Bert went beyond pale--became grey and pasty looking, his upper lip sheened with sweat. “They didn’t--they couldn’t of!” he whispered through a dry mouth and nearly nerveless tongue.

“And the other two--the ones who refused to lift arms against you, finding you worthy only of pity--those are the ones who saw to the felling of Barad-dûr itself, who faced all of the Nine and even bested a Morgul blade. You have no idea how fortunate you are that the will of the Ringbearer himself spared your sorry excuse for a life!”

“Don’t know nothin’ from no Ringbearers....”

With great contempt Lindor spat upon the ground. “No, I don’t suppose you would. So, you came here for supplies? With what funds?”

The gate guards arrived then, and quickly the two were disarmed and their hands bound behind them, and Tergion quickly turned out their pockets and belt purses. There were a few coins--brasses and a couple of coppers from Bree and the Shire; and there were a few pieces of jewelry as well. Petunia looked at a pendant hung on a fine golden chain, then turned to look up into Lindor’s eyes. “But I know that one--it was my dad’s Aunt Lobelia’s! It was her promise necklace when Uncle Otho Sackville-Baggins asked her to marry him! We all have seen it when they came to Bracegirdle parties--she was born a Bracegirdle, you see.”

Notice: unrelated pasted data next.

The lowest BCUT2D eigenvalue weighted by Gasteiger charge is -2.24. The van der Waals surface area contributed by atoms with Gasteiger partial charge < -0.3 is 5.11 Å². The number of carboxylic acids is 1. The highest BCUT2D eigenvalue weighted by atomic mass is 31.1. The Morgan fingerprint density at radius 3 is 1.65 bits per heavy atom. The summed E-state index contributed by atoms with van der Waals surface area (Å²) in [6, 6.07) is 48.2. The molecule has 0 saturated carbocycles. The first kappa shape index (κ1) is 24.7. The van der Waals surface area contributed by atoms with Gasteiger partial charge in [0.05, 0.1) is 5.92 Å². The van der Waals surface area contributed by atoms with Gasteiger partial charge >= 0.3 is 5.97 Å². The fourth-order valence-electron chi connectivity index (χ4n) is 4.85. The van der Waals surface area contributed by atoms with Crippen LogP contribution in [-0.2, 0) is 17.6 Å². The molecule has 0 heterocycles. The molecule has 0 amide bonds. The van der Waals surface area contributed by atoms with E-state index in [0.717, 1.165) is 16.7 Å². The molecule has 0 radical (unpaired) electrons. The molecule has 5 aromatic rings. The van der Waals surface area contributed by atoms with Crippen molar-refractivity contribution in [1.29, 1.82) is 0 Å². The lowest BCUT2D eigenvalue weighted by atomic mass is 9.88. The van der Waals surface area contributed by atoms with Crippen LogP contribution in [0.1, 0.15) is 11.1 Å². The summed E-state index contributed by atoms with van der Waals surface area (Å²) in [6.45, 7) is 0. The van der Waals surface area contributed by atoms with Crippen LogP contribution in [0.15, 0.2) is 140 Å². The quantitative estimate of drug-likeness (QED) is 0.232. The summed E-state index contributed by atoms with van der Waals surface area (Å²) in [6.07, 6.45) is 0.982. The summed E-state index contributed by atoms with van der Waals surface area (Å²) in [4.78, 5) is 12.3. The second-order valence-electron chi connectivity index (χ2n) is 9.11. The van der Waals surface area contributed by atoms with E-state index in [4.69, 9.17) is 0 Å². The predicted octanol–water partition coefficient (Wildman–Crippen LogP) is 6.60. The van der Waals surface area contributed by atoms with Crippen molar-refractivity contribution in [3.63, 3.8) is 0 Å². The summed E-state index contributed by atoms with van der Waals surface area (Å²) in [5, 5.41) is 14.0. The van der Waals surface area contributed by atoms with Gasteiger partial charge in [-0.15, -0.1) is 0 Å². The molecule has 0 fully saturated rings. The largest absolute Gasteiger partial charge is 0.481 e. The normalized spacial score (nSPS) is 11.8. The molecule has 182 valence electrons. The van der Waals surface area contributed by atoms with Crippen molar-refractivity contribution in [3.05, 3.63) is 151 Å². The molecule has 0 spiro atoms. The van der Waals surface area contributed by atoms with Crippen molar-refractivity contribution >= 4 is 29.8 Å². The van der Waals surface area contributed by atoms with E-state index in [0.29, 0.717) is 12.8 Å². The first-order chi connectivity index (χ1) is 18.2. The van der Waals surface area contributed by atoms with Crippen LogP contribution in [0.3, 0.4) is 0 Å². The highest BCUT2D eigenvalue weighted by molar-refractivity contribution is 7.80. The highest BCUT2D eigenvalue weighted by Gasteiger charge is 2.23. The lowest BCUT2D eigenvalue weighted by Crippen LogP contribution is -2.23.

“Lobelia Sackville-Baggins?”

“Yes. Lotho Sackville-Baggins was her son.”

Lindor’s face grew stern. “Then it appears this one, at least, was attending on Lotho himself, and then Saruman when he arrived. It must have been taken from her goods after Mistress Lobelia herself was taken to the Lockholes.”

“You know all about that?” Petunia asked, examining his face.

“Your Frodo Baggins made a full report to both our Lord Kinsman Aragorn and to Halladan as Aragorn’s Steward here within Eriador; and the story was shared with me. We will see this sent to Lord Frodo that he might return it to her.”

Petunia shook her head. “She’s dead now. She wasn’t young, you know; and knowing as her son had gone so wrong her heart was about broken. At least she died free, and with cousin Hyacinth, who cared for her in spite of herself. My dad--he was her lawyer.”